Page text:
2022 Trends and Digital Engagement in Higher Education - Heller Consulting

2022 Trends and Digital Engagement in Higher Education

If you work in higher education, you know that the pandemic hit higher education institutions particularly hard. Colleges and universities had to scramble to educate students in a virtual environment when in-person classes weren’t feasible. They also needed to move hastily to more online communications and interactions with applicants, students, and alumni.

As we emerge from the effects of the pandemic, higher education institutions have a choice: Go back to business as usual or continue the momentum of digital engagement.

Let’s consider three post-pandemic trends and what they mean for the future of digital engagement in higher education institutions:

  1. Renewed focus on educational access – The COVID-19 pandemic forced many colleges and universities to rethink their approach to providing educational access. For example:

    • The pandemic made it almost impossible for large groups of student applicants to sit in a room to take standardized tests, so many schools opted to make SAT and ACT scores optional. Add these to the list of schools that already made these tests optional before the pandemic, and now you have more than 1,000 institutions relying less on standardized tests in making admissions decisions. The University of California system went even further by eliminating the SAT/ACT requirement from their applications process altogether.
    • The economic disruption caused by COVID brought more attention to private universities and their efforts to reduce their tuition costs by providing more scholarships and grants funded by university endowments.

  2. A spotlight on workforce development – The continued economic impact from the pandemic response highlighted the instability of certain jobs, such as many of those in the service industry. While colleges and universities have long aimed to serve the continuing education needs of professionals, the pandemic made it even clearer that many workers need to be nimble in their careers – requiring university-led education delivered in a convenient virtual environment that works within limited budgets and availability.

  3. The leveling up of our digital world – Most industries accelerated the digitization of their customer experience during the pandemic. Today, many businesses are moving beyond the initial digital transition; they’re starting to re-think processes, customer experiences, and even organizational culture to meet changing business and market needs in today’s digital era. The result: Many people have become more comfortable with (and have begun to expect) the convenience of more robust online interactions in every area of their lives – including their experience with higher education institutions.   


The pandemic jump-started a period of rapid digital transformation. Today, as our world continues to change, higher education institutions can build on the momentum of their early pandemic digital transformation. By continuing to think, plan, and build digitally, higher education institutions can:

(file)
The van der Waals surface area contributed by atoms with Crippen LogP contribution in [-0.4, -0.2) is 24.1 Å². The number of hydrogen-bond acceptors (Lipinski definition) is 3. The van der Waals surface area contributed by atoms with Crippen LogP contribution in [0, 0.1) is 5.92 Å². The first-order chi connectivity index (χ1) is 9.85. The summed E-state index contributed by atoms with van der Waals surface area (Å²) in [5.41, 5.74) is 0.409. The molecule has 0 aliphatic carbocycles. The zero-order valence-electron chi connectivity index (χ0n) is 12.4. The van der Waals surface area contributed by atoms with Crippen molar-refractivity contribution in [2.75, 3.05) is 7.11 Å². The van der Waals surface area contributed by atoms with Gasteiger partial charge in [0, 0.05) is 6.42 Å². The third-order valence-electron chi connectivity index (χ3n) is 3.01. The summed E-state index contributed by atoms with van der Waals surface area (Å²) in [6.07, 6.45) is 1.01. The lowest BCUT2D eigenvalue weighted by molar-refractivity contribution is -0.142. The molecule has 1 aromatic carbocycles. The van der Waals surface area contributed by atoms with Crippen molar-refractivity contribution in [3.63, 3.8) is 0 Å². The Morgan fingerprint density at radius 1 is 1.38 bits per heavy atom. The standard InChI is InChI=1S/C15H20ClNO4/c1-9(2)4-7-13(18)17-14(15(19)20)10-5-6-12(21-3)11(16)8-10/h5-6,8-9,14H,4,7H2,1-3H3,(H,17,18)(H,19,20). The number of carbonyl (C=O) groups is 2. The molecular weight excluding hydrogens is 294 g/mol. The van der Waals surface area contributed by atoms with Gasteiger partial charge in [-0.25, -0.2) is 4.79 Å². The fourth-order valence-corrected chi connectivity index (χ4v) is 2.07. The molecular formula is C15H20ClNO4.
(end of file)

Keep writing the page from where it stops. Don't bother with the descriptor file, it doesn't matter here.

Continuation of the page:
• Work more efficiently as they face increasingly complex challenges

  • Interact more effectively with stakeholders such as applicants, students, and alumni whose expectations of digital experiences are growing

  • Stay resilient in times of change

Examples of digital transformation in higher education

Here’s one example of taking digital transformation further: Most higher education institutions have huge amounts of data about potential students, applicants, students, and alumni. However, these data points exist in various places across the institution and as such are providing limited value to the campus. By integrating data from these multiple data sources (online, offline, direct, and third party) using a customer data platform (CDP), colleges and universities  can connect data points to drive more sophisticated marketing and advancement analytics and techniques. For instance, with a robust collection of consolidated data points, you could identify segments of alumni and non-alumni who would be most interested in, and able to afford, a specific program for executive leadership. Or you could better pinpoint groups of alumni most likely to donate to a particular fund and launch a campaign targeted at them.

Another example: Many higher ed processes – such as enrollment applications and student onboarding – have multiple complex steps that can be dynamic, changing based on each students’ profile – such as program of study, degree plan, part-time/full-time status, and more. By automating manual steps in each process, you can improve the student experience and have more time to focus on more strategic value-added efforts.

Take the next step in your digital transformation journey

Digital transformation can seem vague and overwhelming. However, it doesn’t have to be as complicated as it might seem. You can take an incremental and focused approach based on your institution’s goals and resources. The important thing is to not lose momentum.

Here at Heller Consulting, we keep a close eye on the trends that impact the technology needs of the organizations we serve. Here are some of our resources for higher education institutions to help you dive deeper into the next step in your digital transformation journey:

About the Author

Shane Sugino
For the past decade, Shane has helped Higher Education institutions transform their operations and innovate in the cloud. Prior to joining Heller Consulting, Shane held roles in Financial Services, Healthcare, and technology, and he now brings that expertise while leading... Read More
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